Summarising, the possible breakage seems acceptable to me (after all the current Java is two major releases ahead these days).

Change 222023 had a related patch set uploaded (by BBlack):
tlsproxy: enable DHE-2048 FS for Android 2.x, etc.

https://gerrit.wikimedia.org/r/222023

^ That's assuming we're all ok with possibly breaking outdated and/or Oracle Java. I think I am.

BBlack triaged this task as Medium priority.Jul 3 2015, 2:28 AM
BBlack moved this task from Triage to In Progress on the Traffic board.
BBlack set Security to None.

Now that we're logging negotiated ciphersuites, that makes it easier to clear up issues like these. I've been checking varnish logs on this, and it doesn't look like we have any significant traffic from Java6 clients. I did some logging matching for any Java6 client that currently fetches over SSL successfully, but uses a non-ECDHE cipher choice. The only hit that really comes up with any regularity at all is like this one:

75 RxURL        c /static/1.26wmf12/extensions/TimedMediaHandler/MwEmbedModules/EmbedPlayer/binPlayers/cortado/cortado-ovt-stripped-0.6.0.jar
75 RxHeader     c X-Forwarded-Proto: https
75 RxHeader     c X-Connection-Properties: SPDY=0; SSR=0; SSL=TLSv1; C=AES128-SHA;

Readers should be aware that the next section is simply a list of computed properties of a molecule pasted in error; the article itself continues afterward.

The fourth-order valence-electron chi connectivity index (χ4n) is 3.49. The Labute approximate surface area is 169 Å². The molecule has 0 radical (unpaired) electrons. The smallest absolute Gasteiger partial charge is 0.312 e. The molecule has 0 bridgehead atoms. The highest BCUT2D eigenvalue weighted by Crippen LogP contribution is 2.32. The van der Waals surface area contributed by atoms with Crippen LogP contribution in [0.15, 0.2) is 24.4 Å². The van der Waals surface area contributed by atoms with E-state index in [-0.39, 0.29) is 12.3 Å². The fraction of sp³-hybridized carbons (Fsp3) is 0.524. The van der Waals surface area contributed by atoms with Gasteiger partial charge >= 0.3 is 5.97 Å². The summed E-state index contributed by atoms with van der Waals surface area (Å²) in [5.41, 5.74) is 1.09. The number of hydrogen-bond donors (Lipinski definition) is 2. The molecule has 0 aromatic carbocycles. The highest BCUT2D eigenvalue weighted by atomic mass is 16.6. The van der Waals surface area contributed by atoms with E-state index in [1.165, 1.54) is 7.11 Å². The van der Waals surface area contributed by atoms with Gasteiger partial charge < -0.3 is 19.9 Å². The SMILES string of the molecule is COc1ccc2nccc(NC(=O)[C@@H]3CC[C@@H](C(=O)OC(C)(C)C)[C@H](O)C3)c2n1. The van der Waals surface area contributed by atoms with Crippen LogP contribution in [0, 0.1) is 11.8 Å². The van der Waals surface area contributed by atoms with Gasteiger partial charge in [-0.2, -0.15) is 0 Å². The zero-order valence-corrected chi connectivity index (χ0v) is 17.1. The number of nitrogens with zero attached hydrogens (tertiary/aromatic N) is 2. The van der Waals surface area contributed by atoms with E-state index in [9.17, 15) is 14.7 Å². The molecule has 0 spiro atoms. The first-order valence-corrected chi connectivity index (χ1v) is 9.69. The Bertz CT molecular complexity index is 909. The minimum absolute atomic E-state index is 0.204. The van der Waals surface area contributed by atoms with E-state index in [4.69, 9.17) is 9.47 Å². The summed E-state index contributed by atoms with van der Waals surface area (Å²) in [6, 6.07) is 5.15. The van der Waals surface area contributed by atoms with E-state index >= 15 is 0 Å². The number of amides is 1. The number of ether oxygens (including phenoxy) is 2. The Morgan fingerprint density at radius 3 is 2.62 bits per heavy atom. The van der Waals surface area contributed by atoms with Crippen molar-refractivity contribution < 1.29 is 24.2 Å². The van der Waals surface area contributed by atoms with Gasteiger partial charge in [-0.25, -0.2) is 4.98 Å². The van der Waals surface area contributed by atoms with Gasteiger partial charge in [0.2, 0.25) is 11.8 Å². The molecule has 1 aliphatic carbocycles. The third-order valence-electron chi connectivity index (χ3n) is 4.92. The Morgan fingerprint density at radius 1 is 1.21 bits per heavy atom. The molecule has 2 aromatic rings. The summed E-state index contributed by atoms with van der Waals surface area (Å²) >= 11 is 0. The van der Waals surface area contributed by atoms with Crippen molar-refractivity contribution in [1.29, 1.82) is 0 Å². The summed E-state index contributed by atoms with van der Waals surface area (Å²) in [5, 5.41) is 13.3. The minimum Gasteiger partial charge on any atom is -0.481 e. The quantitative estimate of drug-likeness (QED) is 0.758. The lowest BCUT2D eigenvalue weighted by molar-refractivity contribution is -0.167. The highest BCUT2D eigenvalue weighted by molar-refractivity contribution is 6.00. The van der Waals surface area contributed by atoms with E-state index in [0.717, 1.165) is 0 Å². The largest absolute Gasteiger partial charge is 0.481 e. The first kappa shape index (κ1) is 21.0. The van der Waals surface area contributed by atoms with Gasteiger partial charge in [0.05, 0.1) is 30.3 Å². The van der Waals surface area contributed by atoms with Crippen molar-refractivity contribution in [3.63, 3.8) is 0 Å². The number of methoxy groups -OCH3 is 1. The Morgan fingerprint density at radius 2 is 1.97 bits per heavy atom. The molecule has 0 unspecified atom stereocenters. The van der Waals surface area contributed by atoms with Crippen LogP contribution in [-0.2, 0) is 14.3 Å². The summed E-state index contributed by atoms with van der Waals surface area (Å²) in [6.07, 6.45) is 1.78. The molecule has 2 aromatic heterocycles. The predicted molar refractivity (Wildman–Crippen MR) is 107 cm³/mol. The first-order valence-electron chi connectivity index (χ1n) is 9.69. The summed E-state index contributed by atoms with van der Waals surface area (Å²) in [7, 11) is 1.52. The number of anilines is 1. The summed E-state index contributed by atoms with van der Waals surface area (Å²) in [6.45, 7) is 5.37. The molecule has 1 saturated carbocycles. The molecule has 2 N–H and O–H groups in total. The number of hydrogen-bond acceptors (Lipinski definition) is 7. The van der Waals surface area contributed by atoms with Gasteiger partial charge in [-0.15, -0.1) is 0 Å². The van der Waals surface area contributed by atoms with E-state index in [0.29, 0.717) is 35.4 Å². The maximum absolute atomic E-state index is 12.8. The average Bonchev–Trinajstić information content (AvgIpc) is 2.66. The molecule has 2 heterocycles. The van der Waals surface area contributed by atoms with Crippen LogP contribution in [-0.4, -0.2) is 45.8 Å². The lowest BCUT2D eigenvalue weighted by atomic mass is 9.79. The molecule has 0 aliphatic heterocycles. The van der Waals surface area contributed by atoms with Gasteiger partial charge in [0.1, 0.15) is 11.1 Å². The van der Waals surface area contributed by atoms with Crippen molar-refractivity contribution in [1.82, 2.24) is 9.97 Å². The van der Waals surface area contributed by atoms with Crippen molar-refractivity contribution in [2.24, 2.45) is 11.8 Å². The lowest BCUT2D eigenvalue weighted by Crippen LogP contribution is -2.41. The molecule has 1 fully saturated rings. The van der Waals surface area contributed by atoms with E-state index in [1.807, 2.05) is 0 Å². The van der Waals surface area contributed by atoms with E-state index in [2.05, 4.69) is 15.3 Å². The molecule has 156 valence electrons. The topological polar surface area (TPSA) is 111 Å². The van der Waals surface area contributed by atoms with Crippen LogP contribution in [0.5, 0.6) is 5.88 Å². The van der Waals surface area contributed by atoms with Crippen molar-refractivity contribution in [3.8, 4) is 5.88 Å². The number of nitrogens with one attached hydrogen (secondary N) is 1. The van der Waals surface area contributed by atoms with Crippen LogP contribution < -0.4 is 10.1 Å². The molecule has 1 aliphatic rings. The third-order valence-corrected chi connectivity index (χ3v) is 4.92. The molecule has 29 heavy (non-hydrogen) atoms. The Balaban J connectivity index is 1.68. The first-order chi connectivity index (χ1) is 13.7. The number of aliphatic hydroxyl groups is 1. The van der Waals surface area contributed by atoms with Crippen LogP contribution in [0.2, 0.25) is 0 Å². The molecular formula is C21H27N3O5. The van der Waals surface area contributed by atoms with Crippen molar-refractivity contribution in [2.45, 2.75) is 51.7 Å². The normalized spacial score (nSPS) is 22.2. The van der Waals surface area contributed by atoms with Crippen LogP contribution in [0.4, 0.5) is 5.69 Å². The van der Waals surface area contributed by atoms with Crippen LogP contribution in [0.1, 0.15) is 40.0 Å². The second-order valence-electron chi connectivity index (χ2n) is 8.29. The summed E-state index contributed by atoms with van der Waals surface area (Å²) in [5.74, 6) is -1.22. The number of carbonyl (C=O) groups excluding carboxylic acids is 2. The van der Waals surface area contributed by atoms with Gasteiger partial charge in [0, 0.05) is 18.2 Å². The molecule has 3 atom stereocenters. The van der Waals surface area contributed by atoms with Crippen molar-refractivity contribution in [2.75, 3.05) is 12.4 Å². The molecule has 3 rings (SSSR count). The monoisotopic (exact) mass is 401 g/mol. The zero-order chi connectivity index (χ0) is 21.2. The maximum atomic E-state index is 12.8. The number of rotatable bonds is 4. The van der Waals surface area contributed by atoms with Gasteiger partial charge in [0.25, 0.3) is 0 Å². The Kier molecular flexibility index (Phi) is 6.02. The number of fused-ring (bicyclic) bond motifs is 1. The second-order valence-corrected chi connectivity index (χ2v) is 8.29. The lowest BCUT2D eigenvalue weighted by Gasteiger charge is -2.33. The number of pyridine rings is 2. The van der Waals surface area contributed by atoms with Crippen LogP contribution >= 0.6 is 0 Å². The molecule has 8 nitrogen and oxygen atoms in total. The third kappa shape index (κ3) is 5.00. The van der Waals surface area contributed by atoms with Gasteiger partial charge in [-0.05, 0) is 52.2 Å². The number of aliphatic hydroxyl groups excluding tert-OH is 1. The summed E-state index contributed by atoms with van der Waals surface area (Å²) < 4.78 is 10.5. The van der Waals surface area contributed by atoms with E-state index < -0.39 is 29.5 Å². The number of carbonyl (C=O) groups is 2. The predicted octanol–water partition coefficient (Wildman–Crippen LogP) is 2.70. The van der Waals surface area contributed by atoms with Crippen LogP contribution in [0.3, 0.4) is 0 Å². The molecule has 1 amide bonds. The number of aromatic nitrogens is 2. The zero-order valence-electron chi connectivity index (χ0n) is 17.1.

75 RxHeader     c User-Agent: Mozilla/4.0 (Windows 7 6.1) Java/1.6.0_24
75 TxStatus     c 200

These requests are extremely rare, though (on the order of "somewhere well under 00.00%, takes minutes to catch just one"), and even then I can't be sure whether it would succeed at 2048-bit or not. It's entirely possible that while this client prefers AES128-SHA to ECDHE now, that it has the necessary patch to switch to 2048-bit DHE as well.

Based on the logging checks, I'm inclined to say we can move forward on this pretty quickly and easily. Should still be announced before making the switch to reduce confusion, perhaps to wikitech-l?

just fyi: this is the java applet for playing ogg on older ie browsers. the best part is it is not working and being replaced by video.js (iirc). @brion to confirm.

my two cents- very safe to move forward.

Yeah after talking it over with @faidon, it seems like the right general approach here is either to announce with big lead-time to wikitech if we think there's significant impact to worry about and react to, or not at all (in the general case, for future changes like this).

For this one, I'm going to unblock my -1 on the pending change for it and ping -ops channel again, and then go for it later today, I think.

Change 222023 merged by BBlack:
tlsproxy: enable DHE-2048 FS for Android 2.x, etc.

https://gerrit.wikimedia.org/r/222023